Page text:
The Land Beneath This Stadium Once Was Theirs. They Want It Back.
Jesus Jimenez, New York Times, May 7, 2023
Standing less than a mile from Dodger Stadium on a recent Saturday afternoon, Vincent Montalvo could hear the roar of the crowd inside the ballpark.
It has been more than 30 years since he has stepped inside Dodger Stadium. His father took him to the ballpark when he was a child in the 1980s during “Fernandomania,” the craze surrounding the star Mexican pitcher Fernando Valenzuela.
But the seemingly harmless act of attending that game deepened a wound that has festered in the Montalvo family and the city’s Latino community. Reckoning with that hurt has been a challenge for the Dodgers as the team has tried to maintain a balance between acknowledging it and broadening the team’s widely Latino fan base.
Long before the Dodgers won their first World Series at Dodger Stadium in 1963 and Sandy Koufax tossed the team’s first perfect game in 1965, the land the ballpark was built on was home to hundreds of families living in communities called Palo Verde, La Loma and Bishop.
Those neighborhoods and their residents were displaced in the 1950s by the city of Los Angeles, citing plans to build affordable housing. But eventually the land was given to the Dodgers to build a ballpark after the team moved to the city from Brooklyn in the late ’50s. The area is now commonly called Chavez Ravine, a term that has become synonymous with Dodger Stadium.
Montalvo’s grandfather and grandmother were born and raised in Palo Verde. Even though Montalvo’s father didn’t know that before going to that game in the ’80s, Montalvo’s grandfather resented that they visited the ballpark that had replaced his neighborhood.
“We never went back,” Montalvo said.
The story of this displacement has been well documented in books, news articles and videos. But in recent years, descendants of marginalized communities in California have had success seeking reparations for land that was taken from them, in the form of money or the return of land. Spurred by that momentum, the descendants of the three Los Angeles communities see a chance to seek their own justice. The land on which Dodger Stadium was built, they say, should be returned to them.
Montalvo and Arechiga met in 2018 and founded Buried Under the Blue, a nonprofit organization that seeks to raise awareness about the history of the displacement of the residents of Palo Verde, La Loma and Bishop.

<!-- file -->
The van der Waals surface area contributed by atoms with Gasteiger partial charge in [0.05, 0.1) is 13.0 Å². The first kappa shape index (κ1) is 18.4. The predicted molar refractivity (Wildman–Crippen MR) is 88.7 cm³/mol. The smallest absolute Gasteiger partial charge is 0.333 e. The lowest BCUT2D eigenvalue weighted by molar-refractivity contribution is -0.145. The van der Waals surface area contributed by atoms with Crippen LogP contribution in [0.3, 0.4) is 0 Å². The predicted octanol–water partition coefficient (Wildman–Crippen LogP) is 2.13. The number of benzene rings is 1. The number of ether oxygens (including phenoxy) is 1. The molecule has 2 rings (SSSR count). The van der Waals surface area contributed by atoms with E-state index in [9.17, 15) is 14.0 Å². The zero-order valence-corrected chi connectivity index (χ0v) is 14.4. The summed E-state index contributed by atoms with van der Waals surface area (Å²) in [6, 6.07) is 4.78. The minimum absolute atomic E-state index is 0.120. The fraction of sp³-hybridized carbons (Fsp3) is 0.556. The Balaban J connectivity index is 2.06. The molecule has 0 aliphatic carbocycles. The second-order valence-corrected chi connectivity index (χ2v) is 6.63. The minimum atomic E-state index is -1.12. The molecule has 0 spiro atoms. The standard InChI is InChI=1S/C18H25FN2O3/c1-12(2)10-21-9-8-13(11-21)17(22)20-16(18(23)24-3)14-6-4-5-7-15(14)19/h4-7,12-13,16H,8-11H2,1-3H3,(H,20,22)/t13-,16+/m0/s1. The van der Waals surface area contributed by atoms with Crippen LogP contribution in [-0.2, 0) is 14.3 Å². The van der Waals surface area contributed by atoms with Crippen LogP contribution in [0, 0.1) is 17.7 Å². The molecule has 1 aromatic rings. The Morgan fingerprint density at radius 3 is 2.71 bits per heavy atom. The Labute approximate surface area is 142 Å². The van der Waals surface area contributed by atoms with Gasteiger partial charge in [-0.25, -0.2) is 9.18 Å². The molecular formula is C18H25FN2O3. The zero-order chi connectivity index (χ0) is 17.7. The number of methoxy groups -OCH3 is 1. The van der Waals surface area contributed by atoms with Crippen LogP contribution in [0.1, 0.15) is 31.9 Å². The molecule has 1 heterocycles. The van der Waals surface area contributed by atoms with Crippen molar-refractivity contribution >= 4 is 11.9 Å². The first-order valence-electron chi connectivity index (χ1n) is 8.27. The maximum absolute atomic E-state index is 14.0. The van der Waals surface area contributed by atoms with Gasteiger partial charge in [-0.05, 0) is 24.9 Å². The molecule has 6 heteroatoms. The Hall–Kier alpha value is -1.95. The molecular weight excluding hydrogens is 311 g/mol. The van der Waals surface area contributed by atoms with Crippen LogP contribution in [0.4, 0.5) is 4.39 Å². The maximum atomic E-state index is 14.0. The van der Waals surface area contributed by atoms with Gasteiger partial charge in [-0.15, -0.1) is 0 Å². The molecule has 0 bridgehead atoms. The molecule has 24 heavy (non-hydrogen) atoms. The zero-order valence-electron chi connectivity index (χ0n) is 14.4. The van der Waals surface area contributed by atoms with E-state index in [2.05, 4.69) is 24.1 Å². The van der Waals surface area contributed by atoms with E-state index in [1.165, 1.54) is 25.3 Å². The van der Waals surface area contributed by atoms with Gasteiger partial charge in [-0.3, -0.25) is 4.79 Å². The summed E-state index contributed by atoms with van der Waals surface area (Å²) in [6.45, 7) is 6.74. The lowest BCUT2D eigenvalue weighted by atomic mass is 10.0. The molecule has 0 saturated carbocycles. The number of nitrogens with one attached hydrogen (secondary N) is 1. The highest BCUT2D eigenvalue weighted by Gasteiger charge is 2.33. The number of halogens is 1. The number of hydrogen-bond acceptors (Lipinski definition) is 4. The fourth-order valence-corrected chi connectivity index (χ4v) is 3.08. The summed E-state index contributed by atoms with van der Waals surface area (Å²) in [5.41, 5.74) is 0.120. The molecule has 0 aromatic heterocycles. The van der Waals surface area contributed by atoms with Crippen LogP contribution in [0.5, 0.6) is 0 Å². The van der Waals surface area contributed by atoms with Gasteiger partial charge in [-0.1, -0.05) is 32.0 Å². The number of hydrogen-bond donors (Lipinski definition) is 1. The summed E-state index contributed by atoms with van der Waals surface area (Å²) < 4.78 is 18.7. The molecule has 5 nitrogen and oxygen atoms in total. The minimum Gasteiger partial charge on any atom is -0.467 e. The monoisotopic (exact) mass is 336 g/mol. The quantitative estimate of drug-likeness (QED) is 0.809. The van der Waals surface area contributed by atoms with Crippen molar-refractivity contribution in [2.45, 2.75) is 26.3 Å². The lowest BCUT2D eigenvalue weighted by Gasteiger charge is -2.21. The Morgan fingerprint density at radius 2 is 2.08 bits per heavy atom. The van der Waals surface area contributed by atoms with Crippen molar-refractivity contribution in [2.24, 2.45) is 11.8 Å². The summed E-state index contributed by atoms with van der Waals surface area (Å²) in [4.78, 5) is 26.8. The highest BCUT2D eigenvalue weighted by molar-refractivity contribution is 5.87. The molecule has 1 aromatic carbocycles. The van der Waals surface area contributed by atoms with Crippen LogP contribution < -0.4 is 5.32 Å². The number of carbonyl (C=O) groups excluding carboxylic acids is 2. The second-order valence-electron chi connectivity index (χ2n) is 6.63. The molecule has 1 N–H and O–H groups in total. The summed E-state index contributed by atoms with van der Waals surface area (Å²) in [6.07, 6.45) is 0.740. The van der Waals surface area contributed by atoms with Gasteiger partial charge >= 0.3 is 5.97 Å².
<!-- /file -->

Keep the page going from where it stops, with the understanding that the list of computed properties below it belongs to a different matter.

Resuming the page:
As so-called land-back movements have gained momentum, Montalvo and Arechiga have been working to define what reparations mean for them and how to get them.
“We know we’re going uphill,” Montalvo said. “But we also know this: There’s a time right now in politics, both up and down the state, about reparations.”
Those seeking reparations in California have been encouraged by the story of Bruce’s Beach, a property that was bought by a Black couple, Charles and Willa Bruce, in 1912 in what would become the city of Manhattan Beach, Calif. The land was taken from the Bruces in 1924 when city officials condemned it through eminent domain, claiming to need it for a public park.
Last year, the Los Angeles County Board of Supervisors voted to transfer ownership of the land to the great-grandsons and great-great-grandsons of Charles and Willa Bruce. They sold the land back to the county for $20 million.
Buried Under the Blue and the descendants of those who were displaced have political support, including from Eunisses Hernandez, a member of the Los Angeles City Council who said she stands with them.
Leaders of Buried Under the Blue have also met with the descendants of Indigenous tribes that once lived in the Los Angeles Basin. In a true land-back effort, they say, land should be returned to the Indigenous groups who were the first occupants.
“There can’t be true land-back without the Indigenous people first,” Arechiga said.
Walking into Dodger Stadium these days, fans are almost instantly met with the sound of Spanish in several forms.
There are fans speaking Spanish, others Spanglish. Julio Urías, a Dodgers pitcher from Mexico, takes the field to “Soy Sinaloense” — I’m Sinaloan — by Gerardo Ortiz. Throughout Dodger Stadium, fans sport “Los Dodgers” jerseys and shirts, and restrooms and other parts of the ballpark are labeled in English and Spanish.
The Dodgers built their Latino fan base, one of the largest in Major League Baseball, partly through their long history of fielding Latino players, including Valenzuela and Adrián González.
Creating that Latino support, however, took time after the displacement of so many Mexican American families in the late 1950s. Adrian Burgos, a University of Illinois professor who teaches about race, sports and society, said pushing out local residents “set up a very bad relationship between the Mexican American community and the Dodgers.”
“It really doesn’t change much till Fernando,” Burgos said, referring to Valenzuela. “He began to make it OK for Mexicanos to root for the Dodgers.”
The Dodgers also brought in the first full-time Spanish-language broadcast in M.L.B. under announcer René Cárdenas, who was joined by Jaime Jarrín.
Since the 1980s, the Dodgers have continued to grow their Latino fan base with help from players like Urías, who was on the mound for the final out of the team’s 2020 World Series win.
But the team, which did not comment for this article, has still wrestled with how to make amends with displaced residents and their descendants.
In 2000, team officials, including former President Bob Graziano, joined former residents and their families for a ceremony at a church. The Los Angeles Times reported that one former resident even hugged Graziano at the ceremony, and they took communion together.